Excess oxygen worsens actual oxygen supply to the heart muscle in pigs
The use of supplemental oxygen in acute medical care is perceived beneficial by many health care professionals. However, current guidelines limit the excess use of oxygen after successful resuscitation following cardiac arrest. This recommendation is based on studies that showed, that too much oxygen is associated with increased mortality and worse neurologic outcome in survivors. Little is yet known however if a high oxygen concentration in the blood is harmful to hearts suffering from significant blockages of their blood vessels. Oxygenation-sensitive cardiovascular magnetic resonance (OS-CMR) is a non invasive technique that can measure changes of the actual oxygen content of the heart muscle. OS-CMR does not use any radiation or contrast agent.
In an animal model (8 pigs) we created a significant blockage of one of the main arteries. 11 pigs were used as control animals. After transferring the animals to a state-of-the-art MRI machine, we measured blood flow in the partially blocked artery and the used oxygenation-sensitive MRI to measure changes of oxygen in the heart muscle as well as contractile function. Afterwards, pure oxygen was given in order to increase the oxygen pressure in the arterial blood from a normal value of 100mmHg to more than 300mmHg. We then repeated the measurements of blood flow and oxygen in the heart muscle tissue.
In the animals with blockages, we found a significant drop of the blood flow in the artery after increasing the oxygen concentration. Myocardial oxygenation on the other hand did not change in other regions of the heart or in control animals. The figure shows result images, acquired as a cross-sectional cut through the mid portion of the heart. The top left panel displays a colour-coded result map for oxygen concentration changes in a control animal, with a similar response across all regions. In contrast, there was a significant drop of the tissue oxygen during application of pure oxygen (visible as a darker region on the top of the ring-like heart muscle) in the animal with a partial yet significant blockage of a coronary artery. Even though oxygen was supplied in excess, it could not compensate for the decrease in blood flow in the blocked vessel. The decrease in the tissue oxygen in the territory of the abnormal artery was accompanied by an abnormal function in the same region that was not seen in other areas or in control animals. The impaired function in the same region indicates that the drop of the actual tissue oxygen caused by the excess administration of oxygen in the presence of a severe blockage of a major coronary artery was severe enough to affect contractile function.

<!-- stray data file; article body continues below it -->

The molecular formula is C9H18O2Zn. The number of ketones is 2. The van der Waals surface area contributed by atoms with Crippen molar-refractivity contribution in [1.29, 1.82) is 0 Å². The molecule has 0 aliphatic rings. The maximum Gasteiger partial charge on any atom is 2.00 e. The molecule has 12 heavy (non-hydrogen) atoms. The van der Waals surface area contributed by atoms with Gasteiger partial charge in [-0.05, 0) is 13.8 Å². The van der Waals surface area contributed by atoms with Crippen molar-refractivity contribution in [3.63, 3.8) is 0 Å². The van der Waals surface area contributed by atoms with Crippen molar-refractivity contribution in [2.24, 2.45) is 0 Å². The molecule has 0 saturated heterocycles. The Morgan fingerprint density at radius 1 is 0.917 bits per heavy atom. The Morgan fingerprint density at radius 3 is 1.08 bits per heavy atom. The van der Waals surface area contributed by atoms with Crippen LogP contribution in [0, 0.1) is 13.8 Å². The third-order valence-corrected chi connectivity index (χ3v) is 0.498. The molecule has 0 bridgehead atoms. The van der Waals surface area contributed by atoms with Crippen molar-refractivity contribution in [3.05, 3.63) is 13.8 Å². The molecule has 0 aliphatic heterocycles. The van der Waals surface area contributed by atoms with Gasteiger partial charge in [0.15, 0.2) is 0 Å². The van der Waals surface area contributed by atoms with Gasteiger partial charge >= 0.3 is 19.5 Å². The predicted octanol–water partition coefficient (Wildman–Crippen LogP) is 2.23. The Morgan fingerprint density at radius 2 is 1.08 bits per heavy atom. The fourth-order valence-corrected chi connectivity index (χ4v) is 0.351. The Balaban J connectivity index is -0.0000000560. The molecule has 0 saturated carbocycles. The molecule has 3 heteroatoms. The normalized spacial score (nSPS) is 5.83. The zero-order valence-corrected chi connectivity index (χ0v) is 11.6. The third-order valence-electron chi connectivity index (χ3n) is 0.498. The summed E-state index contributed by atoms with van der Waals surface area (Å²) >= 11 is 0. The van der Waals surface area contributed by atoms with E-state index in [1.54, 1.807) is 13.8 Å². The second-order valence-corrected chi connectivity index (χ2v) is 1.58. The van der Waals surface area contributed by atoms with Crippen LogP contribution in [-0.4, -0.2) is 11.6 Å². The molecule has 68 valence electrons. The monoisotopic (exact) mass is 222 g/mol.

This is the first study to show that excess administration of oxygen in the presence of a severe blockage of a coronary artery likely is not beneficial for the actual oxygen supply to the affected heart muscle. Not only does a very high oxygen concentration reduce blood flow, but paradoxically also leads to an actual drop of oxygen supply with associated contractile dysfunction. If these results are confirmed in humans, the role of excess oxygen administration in patients with suspected blockages of coronary arteries will likely have to be revised.
Hyperoxia Exacerbates Myocardial Ischemia in the Presence of Acute Coronary Artery Stenosis in Swine.
Guensch DP, Fischer K, Shie N, Lebel J, Friedrich MG
Circ Cardiovasc Interv. 2015 Oct